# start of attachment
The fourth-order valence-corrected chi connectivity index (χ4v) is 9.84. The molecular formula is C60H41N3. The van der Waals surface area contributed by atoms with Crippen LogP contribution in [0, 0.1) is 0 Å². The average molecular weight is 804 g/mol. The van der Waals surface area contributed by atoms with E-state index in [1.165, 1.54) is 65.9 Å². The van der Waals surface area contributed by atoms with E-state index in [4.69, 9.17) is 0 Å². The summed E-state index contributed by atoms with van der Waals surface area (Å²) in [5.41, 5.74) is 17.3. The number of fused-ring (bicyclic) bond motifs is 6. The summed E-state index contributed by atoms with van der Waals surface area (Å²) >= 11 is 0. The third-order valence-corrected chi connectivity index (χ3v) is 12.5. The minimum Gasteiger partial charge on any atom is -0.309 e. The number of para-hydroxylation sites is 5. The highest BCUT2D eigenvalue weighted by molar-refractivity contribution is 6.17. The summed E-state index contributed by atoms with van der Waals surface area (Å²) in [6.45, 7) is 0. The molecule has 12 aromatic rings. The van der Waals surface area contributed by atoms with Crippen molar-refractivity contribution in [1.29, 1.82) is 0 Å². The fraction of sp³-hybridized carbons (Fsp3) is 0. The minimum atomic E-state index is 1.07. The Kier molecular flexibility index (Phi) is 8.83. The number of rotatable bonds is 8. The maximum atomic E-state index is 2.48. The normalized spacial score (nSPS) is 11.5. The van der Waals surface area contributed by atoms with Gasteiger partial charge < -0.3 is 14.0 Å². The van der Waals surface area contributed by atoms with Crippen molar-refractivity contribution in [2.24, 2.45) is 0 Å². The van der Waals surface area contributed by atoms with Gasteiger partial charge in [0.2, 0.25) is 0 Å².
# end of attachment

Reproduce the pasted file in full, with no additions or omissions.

The fourth-order valence-corrected chi connectivity index (χ4v) is 9.84. The molecular formula is C60H41N3. The van der Waals surface area contributed by atoms with Crippen LogP contribution in [0, 0.1) is 0 Å². The average molecular weight is 804 g/mol. The van der Waals surface area contributed by atoms with E-state index in [1.165, 1.54) is 65.9 Å². The van der Waals surface area contributed by atoms with E-state index in [4.69, 9.17) is 0 Å². The summed E-state index contributed by atoms with van der Waals surface area (Å²) in [5.41, 5.74) is 17.3. The number of fused-ring (bicyclic) bond motifs is 6. The summed E-state index contributed by atoms with van der Waals surface area (Å²) >= 11 is 0. The third-order valence-corrected chi connectivity index (χ3v) is 12.5. The minimum Gasteiger partial charge on any atom is -0.309 e. The number of para-hydroxylation sites is 5. The highest BCUT2D eigenvalue weighted by molar-refractivity contribution is 6.17. The summed E-state index contributed by atoms with van der Waals surface area (Å²) in [6.45, 7) is 0. The molecule has 12 aromatic rings. The van der Waals surface area contributed by atoms with Crippen molar-refractivity contribution in [1.29, 1.82) is 0 Å². The fraction of sp³-hybridized carbons (Fsp3) is 0. The minimum atomic E-state index is 1.07. The Kier molecular flexibility index (Phi) is 8.83. The number of rotatable bonds is 8. The maximum atomic E-state index is 2.48. The normalized spacial score (nSPS) is 11.5. The van der Waals surface area contributed by atoms with Gasteiger partial charge < -0.3 is 14.0 Å². The van der Waals surface area contributed by atoms with Crippen molar-refractivity contribution in [2.24, 2.45) is 0 Å². The van der Waals surface area contributed by atoms with Gasteiger partial charge in [0.2, 0.25) is 0 Å².